Long May You Run

No comments
Regrettably, I pay my bills and won't be favored with a government bailout. I admit this is rather disappointing. After all, much of my expenses are for my kids. Why not add it to their tab?

I've posted my share of political observations, and so I'll avoid the political entanglements as best I can. To the point: the inevitable bailout of Ford, GM, and Chrysler. The interesting provision that is talked about on Capital Hill is that the Big Three must first show what changes they will make to ensure that it's not just bonuses and pensions that are fattened by "government money," but an improved business model. Well, what would that look like?

1. Bust the Union. That's the unspoken requirement that first comes to mind, is it not? First, I'm a capitalist. I'm all for people making as much money as they can. "As much as they can" is further clarified as "as much as someone is willing to pay." The amount that someone is willing to pay I'd say has to meet two tests:

1) There is sufficient income to pay each wage earner.
2) The benefit to the wage provider exceeds the costs of the wages paid, namely a profit.

Wage providers can pay as little as they like. Prospective employees are free to choose if the wage is sufficient for the work required. Providers can also pay as much as they like, far in excess of what others may earn for similar work. That's their choice.

The classroom example is the wage disparity between professional athletes and school teachers, a particularly sensitive subject regarding their relative worth to society. In short, high performance athletes are very few, and significant funding is available because fans are willing to pay for the entertainment. By contrast, teachers are... aplenty. Granted, good ones are rarer. But, to pay this far greater number of teachers a significant wage is cost prohibitive. As it is for the vast majority of other professions.

So, the obvious. Automakers with plants in "employment at will" states make larger profits because the wages paid are appropriate for the skills required (of which ample people are capable), though still a quite respectable wage. The Big Three, despite tiered suppliers that are frequently non-union, overpay for the value of the labor provided, and... a sufficient number of auto buyers believe that their products suffer by comparison to imported brands, resulting in lack of sufficient income. The two tests above are not met, and they come begging to the taxpayers.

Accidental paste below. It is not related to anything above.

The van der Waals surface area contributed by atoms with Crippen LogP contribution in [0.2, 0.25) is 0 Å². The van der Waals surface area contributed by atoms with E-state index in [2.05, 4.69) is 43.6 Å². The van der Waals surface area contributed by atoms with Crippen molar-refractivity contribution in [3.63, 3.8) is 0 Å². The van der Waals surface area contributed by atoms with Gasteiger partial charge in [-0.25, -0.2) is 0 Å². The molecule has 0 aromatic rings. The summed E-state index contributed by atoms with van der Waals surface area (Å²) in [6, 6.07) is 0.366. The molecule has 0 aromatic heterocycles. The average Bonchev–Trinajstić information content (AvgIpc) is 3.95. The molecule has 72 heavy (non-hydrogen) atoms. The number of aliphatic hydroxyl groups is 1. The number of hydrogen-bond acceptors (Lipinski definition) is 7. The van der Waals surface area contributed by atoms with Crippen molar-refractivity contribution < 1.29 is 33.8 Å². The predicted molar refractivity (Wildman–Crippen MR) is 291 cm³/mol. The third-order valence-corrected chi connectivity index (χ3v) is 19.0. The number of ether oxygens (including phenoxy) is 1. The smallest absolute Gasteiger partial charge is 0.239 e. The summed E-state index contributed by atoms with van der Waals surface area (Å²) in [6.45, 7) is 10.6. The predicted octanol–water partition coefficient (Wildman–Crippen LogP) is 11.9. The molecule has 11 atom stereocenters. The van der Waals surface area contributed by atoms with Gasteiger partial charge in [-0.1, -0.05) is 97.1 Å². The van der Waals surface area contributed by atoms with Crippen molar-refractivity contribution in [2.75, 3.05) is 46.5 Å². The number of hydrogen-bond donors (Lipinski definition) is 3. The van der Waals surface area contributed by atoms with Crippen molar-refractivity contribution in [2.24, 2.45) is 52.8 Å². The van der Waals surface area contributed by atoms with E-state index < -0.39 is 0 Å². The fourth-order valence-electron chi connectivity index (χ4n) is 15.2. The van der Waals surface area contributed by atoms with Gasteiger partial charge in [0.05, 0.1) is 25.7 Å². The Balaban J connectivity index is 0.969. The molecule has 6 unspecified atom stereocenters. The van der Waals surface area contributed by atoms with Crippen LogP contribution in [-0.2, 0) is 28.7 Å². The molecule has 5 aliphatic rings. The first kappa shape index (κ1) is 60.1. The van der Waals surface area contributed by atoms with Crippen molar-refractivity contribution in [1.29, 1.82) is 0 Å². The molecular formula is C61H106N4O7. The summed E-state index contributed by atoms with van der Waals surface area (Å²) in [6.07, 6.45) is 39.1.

2. Better products. Clearly, they need to improve, mainly in reliability, and secondly in appeal. After all, European imports may be sought after by those that can afford them, but most European brands suffer similar reliability issues, plus they cost more to repair. I don't think anyone would concede that American ingenuity and engineering offers a disadvantage to foreign competition. We just have yet to prove it and build a reputation that holds across a particular brand's makes and models. I doubt any Congressperson will demand any improvement in this area.

But here's how to score some political points. Desirable products is certainly a factor. I'm not the most environmentally "green" person, but I'm coming to terms with my own wastefulness, and can see benefits in doing what we can to help the trash pile. I mean, the earth.

Neil Young once wrote a fine song in appreciation of his car, called "Long May You Run." In general, I think Americans want a car large enough to haul more than themselves and a cupholder, and, apparently, Neil feels the same. (<--- it's an interesting article). The southern man may need him around, anyhow, after all. (A few of you will get the reference). American ingenuity is certainly fueled by "where there's a will, there's a way," or "necessity is the mother of invention." Your choice. That said, I expect the automakers to propose nothing of consequence, but rather point to unfair trade practices, the onerous costs of regulation, and Congressional demands for increased fuel efficiency as leading causes of their blight. Same old story, only this time they want cash. 3. Better distribution. Several years ago, I read a book called The Goal: A Process of Ongoing Improvement. (It's actually an easy read and not as h0-hum as the cover suggests). Without being tedious, the story walked through the production process of a manufacturing plant and largely examined the inefficiencies (and resulting costs) of materials that were on hold, waiting for the next available production step. Bear with me.